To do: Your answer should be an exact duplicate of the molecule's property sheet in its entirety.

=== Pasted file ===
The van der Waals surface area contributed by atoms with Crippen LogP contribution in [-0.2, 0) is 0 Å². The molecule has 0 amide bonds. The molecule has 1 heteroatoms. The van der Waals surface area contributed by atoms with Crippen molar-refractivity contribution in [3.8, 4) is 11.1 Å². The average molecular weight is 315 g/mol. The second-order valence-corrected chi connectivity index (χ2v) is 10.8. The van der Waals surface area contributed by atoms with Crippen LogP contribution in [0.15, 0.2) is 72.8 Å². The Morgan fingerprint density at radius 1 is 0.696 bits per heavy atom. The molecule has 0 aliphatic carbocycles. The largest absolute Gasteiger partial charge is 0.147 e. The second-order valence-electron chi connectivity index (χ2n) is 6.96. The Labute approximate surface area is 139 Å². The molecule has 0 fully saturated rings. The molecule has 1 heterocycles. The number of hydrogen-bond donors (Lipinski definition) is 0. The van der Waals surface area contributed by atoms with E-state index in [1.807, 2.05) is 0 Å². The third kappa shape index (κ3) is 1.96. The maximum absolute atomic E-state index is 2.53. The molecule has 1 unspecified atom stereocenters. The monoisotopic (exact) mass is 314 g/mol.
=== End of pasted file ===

The van der Waals surface area contributed by atoms with Crippen LogP contribution in [-0.2, 0) is 0 Å². The molecule has 0 amide bonds. The molecule has 1 heteroatoms. The van der Waals surface area contributed by atoms with Crippen molar-refractivity contribution in [3.8, 4) is 11.1 Å². The average molecular weight is 315 g/mol. The second-order valence-corrected chi connectivity index (χ2v) is 10.8. The van der Waals surface area contributed by atoms with Crippen LogP contribution in [0.15, 0.2) is 72.8 Å². The Morgan fingerprint density at radius 1 is 0.696 bits per heavy atom. The molecule has 0 aliphatic carbocycles. The largest absolute Gasteiger partial charge is 0.147 e. The second-order valence-electron chi connectivity index (χ2n) is 6.96. The Labute approximate surface area is 139 Å². The molecule has 0 fully saturated rings. The molecule has 1 heterocycles. The number of hydrogen-bond donors (Lipinski definition) is 0. The van der Waals surface area contributed by atoms with E-state index in [1.807, 2.05) is 0 Å². The third kappa shape index (κ3) is 1.96. The maximum absolute atomic E-state index is 2.53. The molecule has 1 unspecified atom stereocenters. The monoisotopic (exact) mass is 314 g/mol.